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Market-beating value investor Bill Nygren on why he's bullish on Netflix, General Electric

    • On Netflix: "We think there is a lot of latent pricing increase availability here," Nygren said. "The moat that Netflix has created is already large and grows as every day goes past."
    • The investor said his fund was adding to its position in General Electric shares during its decline this year.
    • "I don't see the excitement typical at market peaks," he said. "We're still finding stocks to buy."

    Bill Nyrgen shared his market views and top stock ideas in an interview on CNBC's "Halftime Report" Tuesday.

    The value investor explained he is bullish on Netflix shares even at a seemingly high price-to-earnings valuation multiple because the company has built a strong competitive position.

    "We think there is a lot of latent pricing increase availability here," he said. "The moat that Netflix has created is already large and grows as every day goes past."

    Competitors such as HBO Now charge $15 per month, which is much more expensive than Netflix's pricing even though the company spends more on content.

    Netflix announced on Oct. 5 that it is raising prices for some of its subscription plans. The company's $10-per-month high-definition plan now costs $11 per month. The streaming giant reported better than expected third-quarter subscriber gains on Monday.

    Nygren joined Harris Associates, the investment adviser for Oakmark Funds, in 1983. He manages the firm's flagship Oakmark Fund, which has $17.8 billion in assets as of June 2017. His fund has outperformed the S&P 500 over the past 10 years and since inception.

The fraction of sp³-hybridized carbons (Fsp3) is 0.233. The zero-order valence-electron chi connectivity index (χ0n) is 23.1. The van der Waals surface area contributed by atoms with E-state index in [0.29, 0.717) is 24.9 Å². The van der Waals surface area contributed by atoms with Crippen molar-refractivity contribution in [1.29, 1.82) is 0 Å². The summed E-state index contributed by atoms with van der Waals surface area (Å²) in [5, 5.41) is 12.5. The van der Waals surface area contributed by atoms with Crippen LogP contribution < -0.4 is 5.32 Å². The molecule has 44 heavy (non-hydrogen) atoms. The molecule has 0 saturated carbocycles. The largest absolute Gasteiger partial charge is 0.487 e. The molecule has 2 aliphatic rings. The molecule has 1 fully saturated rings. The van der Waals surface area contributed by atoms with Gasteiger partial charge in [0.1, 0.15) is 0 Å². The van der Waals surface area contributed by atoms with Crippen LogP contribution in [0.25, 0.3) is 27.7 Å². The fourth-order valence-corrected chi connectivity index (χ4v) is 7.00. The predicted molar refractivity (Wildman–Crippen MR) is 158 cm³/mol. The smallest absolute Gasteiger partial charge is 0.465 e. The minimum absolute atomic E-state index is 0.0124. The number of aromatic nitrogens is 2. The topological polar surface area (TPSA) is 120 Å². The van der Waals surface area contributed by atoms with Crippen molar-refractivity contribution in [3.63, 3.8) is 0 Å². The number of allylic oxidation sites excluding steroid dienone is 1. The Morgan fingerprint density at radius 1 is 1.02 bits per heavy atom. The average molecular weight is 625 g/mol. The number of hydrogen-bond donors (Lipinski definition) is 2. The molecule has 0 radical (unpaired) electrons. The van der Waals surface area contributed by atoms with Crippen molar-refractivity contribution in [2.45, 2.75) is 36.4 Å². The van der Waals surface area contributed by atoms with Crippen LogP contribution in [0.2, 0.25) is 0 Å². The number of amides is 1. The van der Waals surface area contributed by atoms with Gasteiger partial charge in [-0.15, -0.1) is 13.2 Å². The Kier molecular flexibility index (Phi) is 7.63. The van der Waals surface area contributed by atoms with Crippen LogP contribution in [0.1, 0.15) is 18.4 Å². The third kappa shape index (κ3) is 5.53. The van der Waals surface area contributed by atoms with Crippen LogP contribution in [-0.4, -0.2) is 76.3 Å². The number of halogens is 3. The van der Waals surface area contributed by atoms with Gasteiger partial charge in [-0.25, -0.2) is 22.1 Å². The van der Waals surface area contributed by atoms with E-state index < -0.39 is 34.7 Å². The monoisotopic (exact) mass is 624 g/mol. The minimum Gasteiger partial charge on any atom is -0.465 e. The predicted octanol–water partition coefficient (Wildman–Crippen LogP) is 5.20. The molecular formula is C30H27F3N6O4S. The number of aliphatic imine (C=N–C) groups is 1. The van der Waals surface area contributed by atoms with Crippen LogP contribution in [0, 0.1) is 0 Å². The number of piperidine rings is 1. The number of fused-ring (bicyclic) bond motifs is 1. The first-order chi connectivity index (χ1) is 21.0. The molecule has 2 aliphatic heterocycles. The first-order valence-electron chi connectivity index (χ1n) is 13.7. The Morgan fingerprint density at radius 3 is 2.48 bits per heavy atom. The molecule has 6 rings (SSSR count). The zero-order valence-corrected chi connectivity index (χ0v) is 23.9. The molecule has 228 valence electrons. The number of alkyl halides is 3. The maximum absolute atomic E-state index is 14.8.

He also told CNBC he believes General Electric is due for a turnaround., and said his fund was adding to its position in the shares when they were trading down this year.

    General Electric "within a couple years should be able to earn in the mid $1s [earnings per share] and sell at a premium to the market multiple," he said. "We're owning this because we think they can improve earnings not because of the dividend."

    Nygren admitted any company with a high dividend like General Electric's 4 percent yield has "risk to the dividend or it wouldn't be priced like that."

    General Electric shares are down 27 percent year to date through midday Tuesday versus the S&P 500's 14 percent return.

    On the general market's valuation, Nygren is not too concerned. He said the S&P 500 is only trading at 15 percent above long term valuation averages compared to the 90 percent premium for 10-year bonds.

    "I don't see the excitement typical at market peaks," he said. "We're still finding stocks to buy."